13 thoughts on “Marc Lynch: ‘U.S. Military Intervention in Syria is Misguided, Dangerous’ – Tikun Olam תיקון עולם إصلاح العالم
Comments are published at the sole discretion of the owner.

  1. I think the aftermath of the Libyan intervention is a good enough case for non-intervention: militias that won’t disarm, a transitional government lost in space, racial killings. Syria has a good chance of becoming another Lebanon, and the US needs to stay out.

  2. It’s hard to tell what’s the best course to be taken. There’s probably no perfect, drawbacks-free solution.

    One thing is clear, though: letting events resolve themselves means letting Assad’s butchery continue till the opposition, its suspected sympathisers, their immediate families, extended families, neighbours and fellow townspeople are all dead or tortured beyond recognition.

    Choosing – for political expediency – to let this massacre go on while having the means to stop it is morally repugnant.

    An island of relative sanity, Turkey, the local former imperial power and current democratic power-broker seems to be the obvious force at hand that should be reckoned with.

    1. I did not say I was for the butchery; I am for Mr. Silverstein’s Turkish/Arab League plan. What I’m well-aware of are the possibility of unintended consequences, and I see all sorts of problems if the US gets involved. By the way, I am aware that Al-Qaeda of Iraq fighters are allegedly inside Syria now, probably fighting both the government and any Free Syrian Army groups “not Islamic enough.” Even that is not worth getting involved.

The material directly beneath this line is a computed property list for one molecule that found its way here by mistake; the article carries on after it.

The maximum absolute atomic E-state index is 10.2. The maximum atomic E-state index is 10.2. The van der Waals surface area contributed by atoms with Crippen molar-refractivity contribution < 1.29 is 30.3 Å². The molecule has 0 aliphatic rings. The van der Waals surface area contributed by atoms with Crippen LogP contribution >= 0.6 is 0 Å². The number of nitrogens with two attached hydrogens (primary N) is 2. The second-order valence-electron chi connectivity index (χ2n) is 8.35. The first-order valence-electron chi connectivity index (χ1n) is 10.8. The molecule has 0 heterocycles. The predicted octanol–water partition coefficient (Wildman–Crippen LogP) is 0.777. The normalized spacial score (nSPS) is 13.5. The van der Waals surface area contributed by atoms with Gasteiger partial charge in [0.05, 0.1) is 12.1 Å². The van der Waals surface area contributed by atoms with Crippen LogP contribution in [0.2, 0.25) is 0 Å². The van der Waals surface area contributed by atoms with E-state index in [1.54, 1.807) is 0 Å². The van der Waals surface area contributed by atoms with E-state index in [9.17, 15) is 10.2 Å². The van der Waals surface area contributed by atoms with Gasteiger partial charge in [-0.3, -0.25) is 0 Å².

3. You wrote that you were amused by the “hypocritical moral indignation” of those who speak out against the violence in Syria but support the Israeli line.

    I do think it is worth mentioning that the scale of what is going on in Syria is significantly greater than anything that is or has been going on in the Occupied Territories.

    To wit, there have been more people killed by the Syrian regime in the last ten months than Palestinians killed by Israeli forces in the last twenty-five years.

    1. Wow, you’re just repeating the new hasbara-line, aren’t you ?
      There is absolutely no comparison between the two situations: on the one side, we have a population who has been expelled, dispossessed and mistreated on their own land for the last 64 years – without major outcry from “international moral authorities” – by a state largely financed by the West and whose continued colonization is even facilitated by tax-reduction (in the US and France at least), and on the other hand we have the Syrian people – or a part of it – who is rising against their own dictators, but how incredible it might seem to you – and to me – Assad and the regime still have support among not only Alawites but also Christians who fear a new Iraq. Do you know how many Iraqi Christian refugees are living in Syria ?

      And yes, it is extreme hypocrisy to see for example a Bernard-Henri Levi – who has never criticized the Israeli occupation in the OT, who went into Gaza on an Israeli tank during Cast Lead, who was one of the instigators behind the intervention in Libya, completely marginalizing the French Minister of Foreign Affairs Alain Juppé, who later at the local CRIF-dinner party (the French AIPAC) claimed that he acted as a French but first of all as a Jew and for the sake of Israel – organizing a conference in Paris for the Syrian opposition. Fortunately, when long-time opponents of the Assad-regime found out who was behind the conference, they refused the invitation. The actual leader of the CNT, Burhan Ghalioun, even wrote an op-ed in “Le Monde” with two other Syrians in exile asking BHL to keep his nose out of Syrian affairs ! The list of such people is long, and how come they mostly have close ties to Israel ?